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Tom West: Just playing the odds on smoking ban

The first time I ever smoked a cigarette, along about fifth or sixth grade, I was so filled with guilt that I went home, took my dad into my room and told him what I had done.

The first time I ever smoked a cigarette, along about fifth or sixth grade, I was so filled with guilt that I went home, took my dad into my room and told him what I had done.
This caused him quite a bit more harm than it did me. First, he had to bite his tongue to keep from laughing in my face. Second, he developed a nasty blister on the palm of his hand while he shielded his pipe from view during my angst-ridden confession.
He turned 85 last week. He was a pipe smoker most of his adult life, not giving it up until a little over a year ago when he nearly died from pneumonia.
For whatever reason, some of the Wests seem to have powerful anti-cancer genes. My grandfather, a two-pack a day man, died at age 87. The story in the family is that he succumbed after they put him in the hospital for two months and made him quit smoking. All that oxygen killed him, family members joke.
Then there's my dad's older sister, Melissa. Melissa turned 87 the other day. For her, a Rob Roy and a pack a day will get you there.
On the other hand, we almost lost my brother, a smoker, at age 50. He had a heart attack, was not expected to last the night, survived, had two angioplasties, a mini-stroke and finally heart bypass surgery, all before he was 52. Since then, he has been a model patient. The cigarettes are gone, and he walks on his treadmill religiously. He's in better shape today, at age 61, than he was when he was 31.
And my dad's two younger brothers and younger sister, chain smokers all, each died before age 60, victims of respectively a heart attack, a stroke and throat cancer.
Me? I smoked my last cigarette in eighth or ninth grade.
I'm not sure why. All I know is that I am a lot wealthier today than I would have been if I had had to budget $1,000 to $2,000 per year for cigarettes throughout my life.
Maybe it was because back then athletics were important to me, and it was against the rules to smoke. I didn't want anything to come between me and making the team.
However, I did have a couple of teammates who smoked. Only a couple.
One of them was almost a freak of nature. The first time he ever ran the 880-yard dash in ninth grade, his time was 2:01. He broke the mile record at our high school by about 25 seconds, running it in 4:24. That's not world class, but it would still be good by today's standards.
One day the track coach found out that his star smoked a pack a day. After practice, he took him in the equipment room off the locker room, closed the door, threw him up against a wall, punched him a few times and ordered him to quit smoking and start running up to his potential. It was the kind of thing that would have gotten the coach fired today.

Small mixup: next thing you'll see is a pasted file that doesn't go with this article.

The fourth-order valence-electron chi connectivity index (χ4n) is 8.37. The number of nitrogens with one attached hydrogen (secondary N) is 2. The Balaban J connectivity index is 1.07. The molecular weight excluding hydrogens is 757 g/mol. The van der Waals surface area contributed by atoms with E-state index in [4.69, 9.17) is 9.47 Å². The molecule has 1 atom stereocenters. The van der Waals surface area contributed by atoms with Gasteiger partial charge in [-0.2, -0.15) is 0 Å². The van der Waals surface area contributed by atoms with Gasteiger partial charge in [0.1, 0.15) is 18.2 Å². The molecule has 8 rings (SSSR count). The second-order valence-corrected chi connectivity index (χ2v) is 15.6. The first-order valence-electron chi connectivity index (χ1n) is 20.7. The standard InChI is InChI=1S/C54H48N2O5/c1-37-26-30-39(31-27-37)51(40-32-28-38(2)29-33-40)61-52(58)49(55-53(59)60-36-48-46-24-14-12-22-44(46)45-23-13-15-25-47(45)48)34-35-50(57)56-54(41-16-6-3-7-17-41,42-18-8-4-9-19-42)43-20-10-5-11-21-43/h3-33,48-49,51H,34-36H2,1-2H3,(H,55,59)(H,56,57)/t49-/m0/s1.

It did put the fear of God in the runner for about six months, but he was hooked, and went back to smoking. Today, in his early 50s, he has had a bleeding ulcer and heart problems.
As for my other smoking teammate, they are thinking of naming a memorial golf tournament for him. He had had heart problems since his 40s. One day he was out for a round of golf. He flicked his cigarette off to the side of the first green, lined up his putt and keeled over, dead of a heart attack at age 51. It's a great way to go, but a little early for my taste.
Weighing all that anecdotal evidence, I come down on the side of some sort of smoking ban for Duluth. I trust that when the city council finally crafts an ordinance, the playing field will be even for all types of establishments so that everyone can still compete. But my basic reason for favoring a smoking ban is that I know life is a roll of the dice, and I might live to 85 like my dad, or I might drop dead tomorrow like my old teammate. If I had my druthers though, I'd rather live to 85 so I can see some grandchildren grow up or enjoy a few years of retirement.
And just like I knew when I was a kid that I had a better chance of making the team if I took care of my body, I know that medical research says my chances of reaching 85 are better if I don't have to breathe second-hand smoke from others. I'm just trying to improve my chances without having to ban myself from some of my favorite restaurants.
Tom West is the executive editor of the Budgeteer News.

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